Our expectation has been that the ECB will follow the Fed’s pivot later in 2022, and begin the path to normalize policy thereafter. Until last week this view was not shared by the central bank nor by most investors. ECB President Lagarde’s shift in tone at last week’s press conference included a focus on the need for optionality in policy and concerns about inflation. Market expectations immediately began to adjust in line with what we had been suggesting.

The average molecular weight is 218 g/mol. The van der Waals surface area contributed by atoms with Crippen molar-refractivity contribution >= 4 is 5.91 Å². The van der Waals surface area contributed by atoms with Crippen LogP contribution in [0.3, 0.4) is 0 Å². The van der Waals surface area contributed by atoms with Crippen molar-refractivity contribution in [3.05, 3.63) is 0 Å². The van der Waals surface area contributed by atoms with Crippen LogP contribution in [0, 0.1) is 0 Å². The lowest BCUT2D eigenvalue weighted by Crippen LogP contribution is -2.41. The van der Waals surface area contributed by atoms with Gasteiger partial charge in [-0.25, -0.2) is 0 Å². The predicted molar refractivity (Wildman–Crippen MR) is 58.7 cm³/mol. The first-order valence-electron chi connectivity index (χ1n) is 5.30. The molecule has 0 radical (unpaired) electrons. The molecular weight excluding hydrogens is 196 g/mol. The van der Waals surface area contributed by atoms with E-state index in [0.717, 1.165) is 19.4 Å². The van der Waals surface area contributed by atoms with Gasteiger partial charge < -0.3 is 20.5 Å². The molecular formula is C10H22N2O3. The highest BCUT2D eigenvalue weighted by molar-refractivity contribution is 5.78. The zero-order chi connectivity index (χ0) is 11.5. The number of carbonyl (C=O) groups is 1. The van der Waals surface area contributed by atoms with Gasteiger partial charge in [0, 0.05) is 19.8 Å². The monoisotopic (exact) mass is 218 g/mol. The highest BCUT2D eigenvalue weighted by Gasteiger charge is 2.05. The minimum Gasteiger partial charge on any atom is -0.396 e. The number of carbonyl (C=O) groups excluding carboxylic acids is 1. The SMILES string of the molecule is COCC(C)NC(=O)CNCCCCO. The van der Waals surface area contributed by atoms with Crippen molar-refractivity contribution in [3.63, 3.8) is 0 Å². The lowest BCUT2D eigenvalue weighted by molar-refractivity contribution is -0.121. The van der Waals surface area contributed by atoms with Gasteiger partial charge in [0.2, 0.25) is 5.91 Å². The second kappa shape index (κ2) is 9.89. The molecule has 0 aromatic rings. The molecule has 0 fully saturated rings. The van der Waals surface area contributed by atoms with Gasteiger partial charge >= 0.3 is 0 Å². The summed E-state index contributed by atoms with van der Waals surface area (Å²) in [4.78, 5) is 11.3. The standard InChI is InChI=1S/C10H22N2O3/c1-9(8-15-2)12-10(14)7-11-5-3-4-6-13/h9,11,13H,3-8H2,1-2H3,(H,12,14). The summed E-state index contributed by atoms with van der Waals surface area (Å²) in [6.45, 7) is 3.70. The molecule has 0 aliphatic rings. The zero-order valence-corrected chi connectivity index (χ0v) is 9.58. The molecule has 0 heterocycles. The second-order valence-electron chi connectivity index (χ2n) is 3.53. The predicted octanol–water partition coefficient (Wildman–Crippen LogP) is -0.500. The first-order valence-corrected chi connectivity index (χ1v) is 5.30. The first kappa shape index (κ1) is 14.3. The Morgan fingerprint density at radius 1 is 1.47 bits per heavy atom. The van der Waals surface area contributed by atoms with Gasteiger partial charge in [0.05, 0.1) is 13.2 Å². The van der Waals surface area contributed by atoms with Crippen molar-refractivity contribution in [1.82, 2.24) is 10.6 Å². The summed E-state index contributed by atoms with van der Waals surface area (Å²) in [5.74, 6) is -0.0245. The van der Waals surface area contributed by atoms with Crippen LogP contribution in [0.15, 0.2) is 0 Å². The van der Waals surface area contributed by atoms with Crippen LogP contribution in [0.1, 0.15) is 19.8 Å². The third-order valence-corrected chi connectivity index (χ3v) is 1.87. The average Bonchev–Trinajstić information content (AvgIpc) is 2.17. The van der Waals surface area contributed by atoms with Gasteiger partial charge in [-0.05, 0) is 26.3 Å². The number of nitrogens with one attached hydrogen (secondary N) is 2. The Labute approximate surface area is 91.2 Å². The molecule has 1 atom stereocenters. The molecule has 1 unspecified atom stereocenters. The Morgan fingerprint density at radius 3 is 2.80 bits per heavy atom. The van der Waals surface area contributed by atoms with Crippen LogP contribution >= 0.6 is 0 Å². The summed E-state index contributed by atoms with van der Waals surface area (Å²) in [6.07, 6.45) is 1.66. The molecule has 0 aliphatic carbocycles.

A recent webcast discussed the potential for this pivot, as well as its ramifications across asset classes. With the ECB forced to begin a sustained interest rate hiking cycle in 2023, if not earlier, the implication is that the developed world will experience a synchronized rate cycle for the first time since the Great Recession. We noted that this will come as a surprise for most investors and contribute to a material rise in global bond yields. Competitive currency appreciation may help contain inflationary pressures but swings will be limited. Euro area equities (particularly the financial sector) are cheap and should be a relative beneficiary in a rising interest rate environment.